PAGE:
DELIVER US FROM EVIL
Hobbes on “war” – “a time of war”:
“Whatsoever, therefore, is consequent to a time of war where every man is enemy to every man, the same is consequent to the time wherein men live without other security than what their own strength and their own invention shall furnish them withal. In such condition there is … No arts; no letters; no society; and, which is worst of all, continual fear and danger of violent death, and the life of man solitary, poor, nasty, brutish, and short.”
The Cold War has been followed by a decade of regional and ethnic conflicts, massacres, and forced exiles. Should America assume the role of peacekeeper and chief humanitarian in a world of endless wars and human disasters? Eminent foreign correspondent William Shawcross has spent much of his career in war zones and has had unrivaled access to diplomats, peacekeepers, and global policymakers at the highest levels, including UN Secretary General Kofi Annan, for whom he has high regard. In Deliver Us from Evil, which has a new epilogue for the paperback edition, Shawcross takes us behind the lines with him to Cambodia, Bosnia, Somalia, Sierra Leone, East Timor, Rwanda, and Kosovo to show us how complex and costly Western interventions are and how naïve are our hopes of peacemaking without bloodshed.
What People Are Saying
Deliver Us From Evil is eloquent and heart wrenching. In the last two decades, unorganized armies, often not under state control, have done as much harm as national armies. William Shawcross’ horrifying account of modern genocide and his dramatic stories of the brave men and women who attempt to make and keep the peace is a powerful call to action which must be heeded.
—(John Keegan, author of The First World War and The Face of Battle)
At a moment when Americans are debating when and where we should intervene, a world-class journalist and scholar brings us an important and groundbreaking book on the fresh traumas of the post-cold war world and those who are struggling against them. I turned the last page feeling both horrified and hopeful.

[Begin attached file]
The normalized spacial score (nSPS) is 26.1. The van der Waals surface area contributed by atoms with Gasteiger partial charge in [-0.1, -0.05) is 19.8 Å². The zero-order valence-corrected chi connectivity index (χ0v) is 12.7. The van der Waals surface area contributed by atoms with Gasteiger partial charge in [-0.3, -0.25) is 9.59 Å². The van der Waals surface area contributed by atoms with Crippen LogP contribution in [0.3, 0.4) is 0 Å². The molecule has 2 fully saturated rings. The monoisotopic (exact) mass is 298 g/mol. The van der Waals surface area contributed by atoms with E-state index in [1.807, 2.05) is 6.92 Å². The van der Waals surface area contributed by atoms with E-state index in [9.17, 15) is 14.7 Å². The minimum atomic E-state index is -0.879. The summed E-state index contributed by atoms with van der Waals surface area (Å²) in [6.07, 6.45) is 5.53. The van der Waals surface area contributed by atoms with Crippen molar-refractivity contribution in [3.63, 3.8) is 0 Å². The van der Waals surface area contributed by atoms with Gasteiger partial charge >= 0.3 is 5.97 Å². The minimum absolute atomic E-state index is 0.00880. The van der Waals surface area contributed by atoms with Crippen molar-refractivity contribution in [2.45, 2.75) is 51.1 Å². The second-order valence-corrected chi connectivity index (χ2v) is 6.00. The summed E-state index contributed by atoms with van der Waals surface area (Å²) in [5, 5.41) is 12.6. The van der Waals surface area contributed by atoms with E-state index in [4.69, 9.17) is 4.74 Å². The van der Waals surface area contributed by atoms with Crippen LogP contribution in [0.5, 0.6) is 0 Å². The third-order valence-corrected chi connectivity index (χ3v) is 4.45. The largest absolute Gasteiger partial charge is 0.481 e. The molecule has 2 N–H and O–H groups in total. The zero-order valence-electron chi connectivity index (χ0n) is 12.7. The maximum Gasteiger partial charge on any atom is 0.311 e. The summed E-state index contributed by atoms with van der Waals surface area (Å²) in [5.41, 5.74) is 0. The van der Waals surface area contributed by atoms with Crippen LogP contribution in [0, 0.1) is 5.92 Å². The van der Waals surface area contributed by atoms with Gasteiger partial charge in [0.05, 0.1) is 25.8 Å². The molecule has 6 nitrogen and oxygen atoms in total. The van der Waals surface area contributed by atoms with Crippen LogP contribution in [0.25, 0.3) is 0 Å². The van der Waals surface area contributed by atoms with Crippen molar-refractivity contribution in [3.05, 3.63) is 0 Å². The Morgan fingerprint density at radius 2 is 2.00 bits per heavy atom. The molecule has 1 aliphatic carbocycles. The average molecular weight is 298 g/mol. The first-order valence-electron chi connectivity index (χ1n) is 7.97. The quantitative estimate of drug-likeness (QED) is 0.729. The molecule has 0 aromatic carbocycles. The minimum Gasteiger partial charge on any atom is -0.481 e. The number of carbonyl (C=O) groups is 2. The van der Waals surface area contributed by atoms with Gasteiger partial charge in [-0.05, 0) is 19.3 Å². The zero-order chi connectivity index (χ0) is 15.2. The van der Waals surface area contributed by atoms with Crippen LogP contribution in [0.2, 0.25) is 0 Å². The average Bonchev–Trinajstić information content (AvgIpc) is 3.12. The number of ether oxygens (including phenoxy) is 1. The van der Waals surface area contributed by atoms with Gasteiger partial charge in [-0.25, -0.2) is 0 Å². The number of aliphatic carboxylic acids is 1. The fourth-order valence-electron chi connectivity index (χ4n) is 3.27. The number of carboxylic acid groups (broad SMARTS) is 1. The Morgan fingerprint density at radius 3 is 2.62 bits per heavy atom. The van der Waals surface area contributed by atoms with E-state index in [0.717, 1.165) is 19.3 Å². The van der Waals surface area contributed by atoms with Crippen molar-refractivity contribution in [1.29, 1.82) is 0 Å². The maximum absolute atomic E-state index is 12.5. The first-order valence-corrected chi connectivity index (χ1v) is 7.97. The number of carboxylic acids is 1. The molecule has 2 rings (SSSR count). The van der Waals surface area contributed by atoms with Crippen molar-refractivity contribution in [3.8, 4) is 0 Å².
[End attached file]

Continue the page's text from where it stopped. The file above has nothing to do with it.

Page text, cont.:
—(Michael Beschloss, author of At the Highest Levels and The Crisis Years)
From the Publisher
John F. Matlock, Jr.
The New York Times Book Review
With vivid description, Shawcross gives us the context in which conflicts have arisen and unforgettable glimpses of their catastrophic impact on human lives.
Daily Mail (London)
Shawcross gets to the heart of…the UN and how it responds, or fails to respond, to international crises in what he calls “a world of endless conflict.” Shawcross is quite simply one of the best reporters of his generation.
The Boston Globe
Well written and filled with troubling truths.
Publishers Weekly – Publisher’s Weekly
The end of the Cold War may have reduced the threat of nuclear catastrophe, but shooting wars continued to ravage the planet throughout the ’90s. Shawcross (Sideshow, Murdoch, etc.), an award-winning journalist, takes inventory of a decade’s worth of conflict, ranging from Cambodia to Rwanda, Croatia to East Timor, and assesses the reactions of governments, the U.N. and humanitarian agencies to the carnage. The book proceeds chronologically, treating several crises in each chapter. In this way, Shawcross replicates the experience of those responsible for organizing the world’s response to these fast-breaking, vicious little wars as they broke out, often simultaneously, all around the world. More significant than Shawcross’s chronicle of these conflicts and their respective atrocities is his analysis of the ambiguities and paradoxes produced by the wars. He identifies the political forces shaping how the world selects some crises for effective intervention, while others merit platitudes and palliatives. Shawcross also explores how in some instances humanitarian aid, such as food shipments, serve only to supply the combatants and so prolong the suffering of the starving people for whom the food was intended. He gives evidence that while nations claim to rely on the U.N. as a peacekeeping mechanism, they withhold funds and complain of U.N. ineffectiveness. As Shawcross argues in this thoughtful and balanced account, we in the developed world “want more to be put right, but we are prepared to sacrifice less.” Shawcross calls for greater consistency in how the developed nations react to ’90s-style ethnic wars, so that nations can do something better than merely make the world “a little less horrible.” In surveying the past 10 years, he makes a clear-sighted contribution to the policy debates of the next decade and beyond. (Mar.) Copyright 2000 Cahners Business Information.|
Conservative Fox Television news host and bestselling author Hannity sees behind the ills of the world one cause: evil. And so Hannity joins the “neocon” chorus, positing that totalitarian regimes, such as Hussein’s in Iraq, Hitler’s Germany and the former Soviet Union, serve as breeding grounds for evil, thus justifying President Bush’s policy of pre-emptive action against countries that could threaten American interests. Despite “irrefutable evidence,” Hannity writes, today’s liberals inexplicably doubt that “absolute evil truly exists,” and instead foolishly cling to the idea that the world’s problems might arise from social, psychological and cultural differences or from economic inequality. Fans of Hannity …